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Karma’s a bitch as phone tracking service Securus gets hacked

Usernames and “poorly secured” passwords for thousands of Securus’ customers in law enforcement were taken.

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A week after The New York Times reported software from Securus Technologies was being used by law enforcement to track people’s cellphones without court orders, comes word the Missouri-based company has been hacked. Now usernames and “poorly secured” passwords for thousands of Securus’ customers in law enforcement have been provided to Vice’s Motherboard.

Last week, The New York Times said Securus obtains location data from major tech companies, including AT&T, Sprint, T-Mobile, and Verizon, and then gives this information to its customers. This was provided with little legal oversight.

As they explained:

As location tracking has become more accurate, and as more people carry their phones at every waking moment, the ability of law enforcement officers and companies like Securus to get that data has become an ever greater privacy concern.

Naturally, this didn’t go over very well with privacy advocates such as Senate Ron Wyden of Oregon who wants the Federal Communications Commission (FCC) and companies such as AT&T to look into the situation.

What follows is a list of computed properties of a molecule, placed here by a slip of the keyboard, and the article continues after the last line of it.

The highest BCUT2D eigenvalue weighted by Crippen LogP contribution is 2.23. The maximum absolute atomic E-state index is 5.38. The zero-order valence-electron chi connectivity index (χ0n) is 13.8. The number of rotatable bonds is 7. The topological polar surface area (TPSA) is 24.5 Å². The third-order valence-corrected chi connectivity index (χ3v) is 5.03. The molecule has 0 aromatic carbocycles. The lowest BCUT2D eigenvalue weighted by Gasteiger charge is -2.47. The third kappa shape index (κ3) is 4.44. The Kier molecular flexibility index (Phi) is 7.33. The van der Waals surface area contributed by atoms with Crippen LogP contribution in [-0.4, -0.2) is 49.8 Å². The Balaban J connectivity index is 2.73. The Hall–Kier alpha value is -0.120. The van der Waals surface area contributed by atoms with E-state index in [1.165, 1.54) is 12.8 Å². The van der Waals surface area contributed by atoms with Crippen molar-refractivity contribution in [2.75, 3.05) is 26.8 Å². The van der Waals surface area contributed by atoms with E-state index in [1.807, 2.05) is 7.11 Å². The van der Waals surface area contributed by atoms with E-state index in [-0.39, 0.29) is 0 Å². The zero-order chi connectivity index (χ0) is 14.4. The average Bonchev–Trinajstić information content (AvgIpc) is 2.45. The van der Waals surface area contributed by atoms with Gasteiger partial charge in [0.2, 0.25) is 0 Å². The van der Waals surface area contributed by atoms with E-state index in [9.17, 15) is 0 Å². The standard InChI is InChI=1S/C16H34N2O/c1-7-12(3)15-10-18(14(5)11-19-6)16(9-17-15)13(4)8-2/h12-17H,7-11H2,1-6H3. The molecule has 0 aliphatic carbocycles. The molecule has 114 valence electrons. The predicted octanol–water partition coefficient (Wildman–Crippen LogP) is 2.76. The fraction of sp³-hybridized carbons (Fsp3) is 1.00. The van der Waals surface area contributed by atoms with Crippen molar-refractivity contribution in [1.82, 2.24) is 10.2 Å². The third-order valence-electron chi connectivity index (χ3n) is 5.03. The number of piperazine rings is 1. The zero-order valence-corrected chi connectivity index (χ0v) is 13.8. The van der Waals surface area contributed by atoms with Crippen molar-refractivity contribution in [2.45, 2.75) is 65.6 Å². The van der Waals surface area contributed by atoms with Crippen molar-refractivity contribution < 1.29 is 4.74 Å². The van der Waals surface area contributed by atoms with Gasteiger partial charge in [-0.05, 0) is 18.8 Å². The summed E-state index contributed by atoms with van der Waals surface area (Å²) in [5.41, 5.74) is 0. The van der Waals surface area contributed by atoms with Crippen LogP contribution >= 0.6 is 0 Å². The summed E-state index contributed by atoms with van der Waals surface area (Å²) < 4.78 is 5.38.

Of the hacked information it received, Motherboard explains:

A spreadsheet allegedly from a database marked “police” includes over 2,800 usernames, email addresses, phone numbers, and hashed passwords and security questions of Securus users, stretching from 2011 up to this year. A hash is a cryptographic representation of a piece of data, meaning a company doesn’t need to store the password itself. But the hashes themselves were created using the notoriously weak MD5 algorithm, meaning attackers could learn a user’s real password in many cases.

Indeed, some of the passwords have seemingly been cracked and included in the spreadsheet. It is not immediately clear if the hacker that provided the data to Motherboard cracked these alleged passwords or if Securus stored them this way itself.

What Securus has been providing, if proven true, sounds illegal and should be stopped immediately, no? We’ll continue following this story as it develops.

See also: If you use the Ring video doorbell, there’s a new security flaw to worry about

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Bryan considers himself a well-rounded techie, having written articles for MakeUseOf, KnowTechie, AppAdvice, iDownload Blog. When he's not writing, he's being a single dad and rooting for his alma mater, Penn State, or cheering on the Patriots.

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